Today is world meditation day, so sit quietly and reflect with us on what it is and what science has to say about it.
Meditation has a long history, with various practices, but four things seem to transcend all variations; quietness, comfort, attention and attitude.
These are achieved by being undistracted in quiet surroundings and making yourself comfortable, be that sitting, lying down or walking. Focussing your attention brings you firmly to the present, and this can be done in silence, by listening to mantras, music, speech or sounds, such as birdsong or rain. Some people choose to focus inwards by feeling the sensation of their breath entering and leaving their nose or noticing the chest rise and fall with each inhalation. Obtaining the calm and open attitude is the hardest part. Freeing your mind of thought is difficult, as the mind will continue to wander. Streams of unconscious thought will undoubtedly be a distraction, but the aim is not to expel energy and stress on casting them aside as quickly as possible, it is to gently acknowledge that you have been distracted, let the thoughts come and go naturally and without judging or chastising yourself for them occurring.
Meditation’s aim is to increase calmness and relaxation, balance your mind psychologically, help you to reflect and better understand yourself, your actions, your emotions and the world around you, whilst providing another avenue to cope with illness and enhance well-being and overall health.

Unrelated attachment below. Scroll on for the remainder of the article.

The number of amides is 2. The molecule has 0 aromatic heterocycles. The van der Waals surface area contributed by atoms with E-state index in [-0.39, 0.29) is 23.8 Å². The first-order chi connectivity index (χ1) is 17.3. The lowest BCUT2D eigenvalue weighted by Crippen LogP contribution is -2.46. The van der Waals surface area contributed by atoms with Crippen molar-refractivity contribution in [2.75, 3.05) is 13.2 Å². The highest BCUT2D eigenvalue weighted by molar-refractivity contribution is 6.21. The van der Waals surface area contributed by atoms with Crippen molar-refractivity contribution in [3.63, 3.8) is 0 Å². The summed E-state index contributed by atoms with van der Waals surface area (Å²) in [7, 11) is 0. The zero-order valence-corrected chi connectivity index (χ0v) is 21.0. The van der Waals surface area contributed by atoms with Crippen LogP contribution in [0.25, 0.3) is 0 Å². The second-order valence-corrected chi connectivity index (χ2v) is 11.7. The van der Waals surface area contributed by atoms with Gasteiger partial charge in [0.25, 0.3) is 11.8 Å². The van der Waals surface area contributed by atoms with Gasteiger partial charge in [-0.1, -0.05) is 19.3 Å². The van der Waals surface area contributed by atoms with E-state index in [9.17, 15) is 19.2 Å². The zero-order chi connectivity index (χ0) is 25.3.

Of course, with anything that claims to benefit so many areas of life, science wants to understand whether there truly are implications from meditation, and how to get the best out of it.
Various studies have found some evidence that meditation is useful in easing anxiety, depression, anger and increases the ability to cope. It also is said to help with insomnia, alongside reducing blood pressure, the severity of symptoms of IBS and the rates of ulcerative colitis flare ups. There have been studies that suggest meditation activates areas in the brain that respond to pain, and interestingly does so without using opiates that are naturally occuring in the brain. Further research into how meditation affects the brain itself shows that, perhaps, meditation may slow the changes that occur in the brain due to the normal aging process. Finally, people who have practiced meditation for many years seem to have more folds in the outer layer of the brain. This leads to the belief that they may have increased their abilities of processing information, which is conducted in that area.